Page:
Eindhoven is one of the larger and more modern cities in the Netherlands. In the last decade, it strengthened its position by becoming the national capital of graphics, technology, architecture and design.
A city has much to offer and is less frequently visited by tourists who usually go to the extremely popular places like Amsterdam.
Eindhoven is located in the south of the Netherlands, in North Brabant, on the Dommel River. If you are travelling from Poland to England by car, the shortest route goes around the city - maybe next time you can take a break and discover a previously unknown corner of Europe!
The national A2 motorway runs from Amsterdam to Maastricht, bypassing Eindhoven from the west-south part of the city. Traveling from the port of IJmuiden, A2 is accessible via the A9 road.
If you want to visit Eindhoven on the way from Great Britain to Poland, this city is located between Antwerp and Duisburg, north of the E34.
The city center is often corked so it is worth using one of the five Park and Ride car parks.
History of the city
Eindhoven was first mentioned when it was granted city rights. Back then, the city consisted of buildings surrounded by a wall and a small castle. There was also a market where farmers sold their products.
The city was often destroyed by invaders and fires. The situation improved in times when roads, canals and railway lines were built. Industrial activity began with the production of tobacco and textiles and has grown with the development of light bulbs.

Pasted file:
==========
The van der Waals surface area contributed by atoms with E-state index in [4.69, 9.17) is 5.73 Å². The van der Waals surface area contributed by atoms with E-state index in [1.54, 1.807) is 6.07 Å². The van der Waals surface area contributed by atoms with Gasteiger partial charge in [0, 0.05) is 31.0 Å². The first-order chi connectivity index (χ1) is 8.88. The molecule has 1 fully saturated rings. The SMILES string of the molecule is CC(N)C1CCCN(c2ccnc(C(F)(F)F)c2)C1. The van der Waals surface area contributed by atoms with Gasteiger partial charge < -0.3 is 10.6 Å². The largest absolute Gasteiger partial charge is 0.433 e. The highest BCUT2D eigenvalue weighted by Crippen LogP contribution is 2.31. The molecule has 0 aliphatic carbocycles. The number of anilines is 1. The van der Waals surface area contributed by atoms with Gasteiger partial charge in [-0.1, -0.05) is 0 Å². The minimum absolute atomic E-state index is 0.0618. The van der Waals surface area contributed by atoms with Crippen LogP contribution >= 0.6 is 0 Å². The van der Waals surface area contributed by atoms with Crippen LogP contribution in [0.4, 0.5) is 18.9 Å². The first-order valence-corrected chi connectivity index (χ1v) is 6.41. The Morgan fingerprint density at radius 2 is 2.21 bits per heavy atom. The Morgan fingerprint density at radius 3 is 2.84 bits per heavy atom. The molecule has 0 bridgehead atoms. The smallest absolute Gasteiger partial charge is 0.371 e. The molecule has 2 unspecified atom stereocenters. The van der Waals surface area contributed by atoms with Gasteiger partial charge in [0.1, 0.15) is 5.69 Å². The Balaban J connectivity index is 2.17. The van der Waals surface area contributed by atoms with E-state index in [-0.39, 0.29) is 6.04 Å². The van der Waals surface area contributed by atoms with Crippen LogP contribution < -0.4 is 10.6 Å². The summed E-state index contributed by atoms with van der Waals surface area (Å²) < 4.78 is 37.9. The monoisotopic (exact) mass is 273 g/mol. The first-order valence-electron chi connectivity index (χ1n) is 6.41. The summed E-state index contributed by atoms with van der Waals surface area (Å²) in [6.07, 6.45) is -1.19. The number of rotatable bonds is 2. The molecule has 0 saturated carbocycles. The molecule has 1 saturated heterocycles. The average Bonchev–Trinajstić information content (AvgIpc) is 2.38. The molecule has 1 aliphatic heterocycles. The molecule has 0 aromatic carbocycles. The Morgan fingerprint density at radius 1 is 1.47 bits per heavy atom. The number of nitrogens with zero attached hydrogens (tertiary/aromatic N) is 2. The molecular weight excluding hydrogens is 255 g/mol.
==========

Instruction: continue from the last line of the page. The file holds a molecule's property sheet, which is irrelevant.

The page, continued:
The city was bombed during the Second World War and the reconstruction of the city lasted until the 1960s. In the last decade, Eindhoven has become famous for graphic and industrial design.
Van Abbemuseum contains works by artists such as Picasso, Chagall, Kandinsky, Theo van Doesburg, Mondriaan, Appel and El Lissitzky. The museum also houses a collection of Situationalist posters by Jacqueline de Jong.
In DAF Museum you can learn more about the truck industry and discover historical vehicles, including prototypes of passenger cars, military vehicles, fire brigade rescue vehicles and vehicles that took part in the Paris-Dakar rallie.
Philips Museum introduces visitors to the process of producing light bulbs and innovation in everyday objects and more specialised devices.
Eindhoven Museum is an open air archaeological museum which focuses on the iron age and the Middle Ages. The way of life is shown through interactive demonstrations, for example cooking on open fire, playing games from the Middle Ages, or throwing a javelin.
MU artspace focuses on the visual culture of the past and present, boldly introducing visitors to the world in which art, design, pop culture and modern media are merged.
Visit the house of Ton Smits, a Dutch cartoonist who lived in Eindhoven in the 30s and drew caricatures mocking the Nazis during the Second World War. Visitors can visit the artist's studio, take a look at his less known abstract paintings and see his drawings in regularly changing exhibitions.
Evolun is a unique building which reminds of a flying saucer from outside and was built in 1966 to house a technology museum. Now it is a conference centre and one of the symbols of Eindhoven.
Football fans can also visit PSV Eindhoven stadium.